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Annual Reception 2016

Annual Reception 2016

CEO Carsten Kengeter, the President of the European Central Bank Mario Draghi, Chairman of Deutsche Börse AG Dr Joachim Faber (f.l.t.r.)

Start:
25 Jan 2016
Location:
The Cube Eschborn
Organizer:
Deutsche Börse AG

On 25 January 2016, Deutsche Börse welcomed some 800 high-ranking business executives, leaders and representatives from politics and science to its headquarters in Eschborn for an exchange of ideas.

Dr Joachim Faber, Chairman of the Supervisory Board of Deutsche Börse, welcomed attendees in his opening address, which focused on the current state of the European economy: “Essentially, Europe as we know it today has been built over the past 25 years, since the wall came down. If the geopolitical circumstances of 1990 needed a stronger, converging Europe, this need is even more acute today. The challenges of the financial crisis, the sovereign debt and Greek crisis and now the refugee crisis have hit Europe in the midst of its puberty.”

In his keynote speech, Mario Draghi, the President of the European Central Bank (ECB), emphasised the role of the ECB and explained its policy concerning price stability: “We can take the measures necessary to strengthen our economies and make them more resilient to global shocks. For that, all policymakers need to play their part. The key element is confidence. Confidence in growth, confidence in stability, and confidence in the future of the euro area. Only by building confidence can we turn the ongoing cyclical recovery into a robust, structural recovery.” To reach this stable recovery, the policymakers would have to focus on four main areas: “Concerted action on fiscal policies, structural reforms and reducing the debt overhang. Most of all, we need to continue the process to complete our monetary union on all the necessary fronts.”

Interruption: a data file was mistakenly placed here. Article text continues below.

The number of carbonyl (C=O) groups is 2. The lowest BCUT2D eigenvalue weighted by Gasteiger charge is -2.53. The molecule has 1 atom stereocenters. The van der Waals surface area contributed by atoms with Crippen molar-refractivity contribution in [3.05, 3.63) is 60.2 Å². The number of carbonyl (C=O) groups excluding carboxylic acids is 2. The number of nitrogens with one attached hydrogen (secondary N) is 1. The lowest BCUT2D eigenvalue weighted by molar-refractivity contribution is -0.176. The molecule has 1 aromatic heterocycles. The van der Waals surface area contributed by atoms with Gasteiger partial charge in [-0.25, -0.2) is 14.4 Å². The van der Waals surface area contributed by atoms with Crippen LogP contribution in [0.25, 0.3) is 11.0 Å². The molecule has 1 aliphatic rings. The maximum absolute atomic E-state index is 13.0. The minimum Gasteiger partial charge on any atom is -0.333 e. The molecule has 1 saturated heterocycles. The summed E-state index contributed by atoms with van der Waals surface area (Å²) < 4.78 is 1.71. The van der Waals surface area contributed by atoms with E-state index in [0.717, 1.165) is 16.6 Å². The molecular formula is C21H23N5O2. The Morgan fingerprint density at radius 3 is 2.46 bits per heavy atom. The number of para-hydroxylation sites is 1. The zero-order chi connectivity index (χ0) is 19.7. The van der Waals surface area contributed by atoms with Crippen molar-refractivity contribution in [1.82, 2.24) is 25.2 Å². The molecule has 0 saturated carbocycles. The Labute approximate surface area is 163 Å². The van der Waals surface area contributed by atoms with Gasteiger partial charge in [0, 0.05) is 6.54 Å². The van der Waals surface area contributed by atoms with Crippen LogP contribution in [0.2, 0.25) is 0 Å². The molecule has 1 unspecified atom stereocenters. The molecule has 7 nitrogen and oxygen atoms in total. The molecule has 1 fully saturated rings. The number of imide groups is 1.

In his closing words, Deutsche Börse AG CEO Carsten Kengeter, portrayed the company’s role in the context of the two previous speakers: “As a key player in the European financial markets infrastructure, Deutsche Börse also contributes to European cohesion, and thus to the success of the European project.” According to Mr Kengeter, this requires economic growth, amongst other factors – and in his view, this calls for a cultural change towards a new, courageous, realistic entrepreneurial spirit. He added that such growth cannot be seen in isolation: “No financial centre is an island. Europe is no island, either: we find ourselves competing on a global scale. And it is our responsibility to be successful in this competition.” Mr Kengeter pointed out that this will require taking flexible and courageous steps – entrepreneurial action.

Annual London Reception

Things were also formal and festive on 1 February 2016 in the Merchant Taylors’ Hall in London, where Deutsche Börse Group hosted its traditional Annual Reception.

About 300 representatives of the financial industry, of the various watchdogs, trade associations, the media, and the diplomatic community had taken up the invitation. CEO Carsten Kengeter welcomed the guests in the ancient hall and introduced the key speaker of the evening, the German Ambassador to London, Dr Peter Ammon.

In his keynote, Dr Ammon described the major global trends and challenges in 2016. According to him they include the end of the commodities boom, the globalisation of terrorism and thus of migration as well as increasing political populism and nationalism. “The core of our dilemma today seems to be that most risks we are facing are international in nature, but the politics that steer our strategies are domestic. National solutions make the false promise that there will always be someone else to carry the burden.” Ambassador Ammon therefore made a case for more rather than less Europe. In his opinion, a “Brexit” or Great Britain’s possible exit from the European Union (EU) would not only weaken the economy, but also the EU’s political muscle. “Only a united Europe can muster the critical mass necessary to address these issues.” Ammon also emphasized that the shape of the EU of today is the result of countless British initiatives. “We need your pragmatism, your openness to the world, your intellectual brilliance,” he said, appealing to his listeners to advocate Britain remaining within the EU.

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